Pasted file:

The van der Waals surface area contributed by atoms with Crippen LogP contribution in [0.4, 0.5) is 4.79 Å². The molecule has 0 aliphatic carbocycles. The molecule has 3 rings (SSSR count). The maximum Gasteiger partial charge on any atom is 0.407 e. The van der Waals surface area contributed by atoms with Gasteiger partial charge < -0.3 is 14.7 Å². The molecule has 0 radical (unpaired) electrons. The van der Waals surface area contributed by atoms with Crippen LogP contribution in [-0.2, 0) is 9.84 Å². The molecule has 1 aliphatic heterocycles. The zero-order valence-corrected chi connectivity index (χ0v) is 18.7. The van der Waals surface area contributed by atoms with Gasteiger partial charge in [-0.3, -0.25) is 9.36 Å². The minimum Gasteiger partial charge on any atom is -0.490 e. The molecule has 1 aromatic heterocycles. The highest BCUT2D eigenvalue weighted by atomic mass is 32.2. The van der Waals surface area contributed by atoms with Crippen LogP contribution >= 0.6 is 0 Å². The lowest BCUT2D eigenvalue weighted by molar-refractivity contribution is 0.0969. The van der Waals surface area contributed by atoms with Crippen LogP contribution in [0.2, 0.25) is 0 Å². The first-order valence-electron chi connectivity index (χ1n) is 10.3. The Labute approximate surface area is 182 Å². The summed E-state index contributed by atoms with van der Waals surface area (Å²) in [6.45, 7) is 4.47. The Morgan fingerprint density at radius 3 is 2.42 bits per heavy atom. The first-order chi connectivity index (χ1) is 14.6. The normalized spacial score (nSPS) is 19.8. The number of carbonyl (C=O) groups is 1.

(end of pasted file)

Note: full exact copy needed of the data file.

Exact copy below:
The van der Waals surface area contributed by atoms with Crippen LogP contribution in [0.4, 0.5) is 4.79 Å². The molecule has 0 aliphatic carbocycles. The molecule has 3 rings (SSSR count). The maximum Gasteiger partial charge on any atom is 0.407 e. The van der Waals surface area contributed by atoms with Gasteiger partial charge < -0.3 is 14.7 Å². The molecule has 0 radical (unpaired) electrons. The van der Waals surface area contributed by atoms with Crippen LogP contribution in [-0.2, 0) is 9.84 Å². The molecule has 1 aliphatic heterocycles. The zero-order valence-corrected chi connectivity index (χ0v) is 18.7. The van der Waals surface area contributed by atoms with Gasteiger partial charge in [-0.3, -0.25) is 9.36 Å². The minimum Gasteiger partial charge on any atom is -0.490 e. The molecule has 1 aromatic heterocycles. The highest BCUT2D eigenvalue weighted by atomic mass is 32.2. The van der Waals surface area contributed by atoms with Crippen LogP contribution >= 0.6 is 0 Å². The lowest BCUT2D eigenvalue weighted by molar-refractivity contribution is 0.0969. The van der Waals surface area contributed by atoms with Crippen LogP contribution in [0.2, 0.25) is 0 Å². The first-order valence-electron chi connectivity index (χ1n) is 10.3. The Labute approximate surface area is 182 Å². The summed E-state index contributed by atoms with van der Waals surface area (Å²) in [6.45, 7) is 4.47. The Morgan fingerprint density at radius 3 is 2.42 bits per heavy atom. The first-order chi connectivity index (χ1) is 14.6. The normalized spacial score (nSPS) is 19.8. The number of carbonyl (C=O) groups is 1.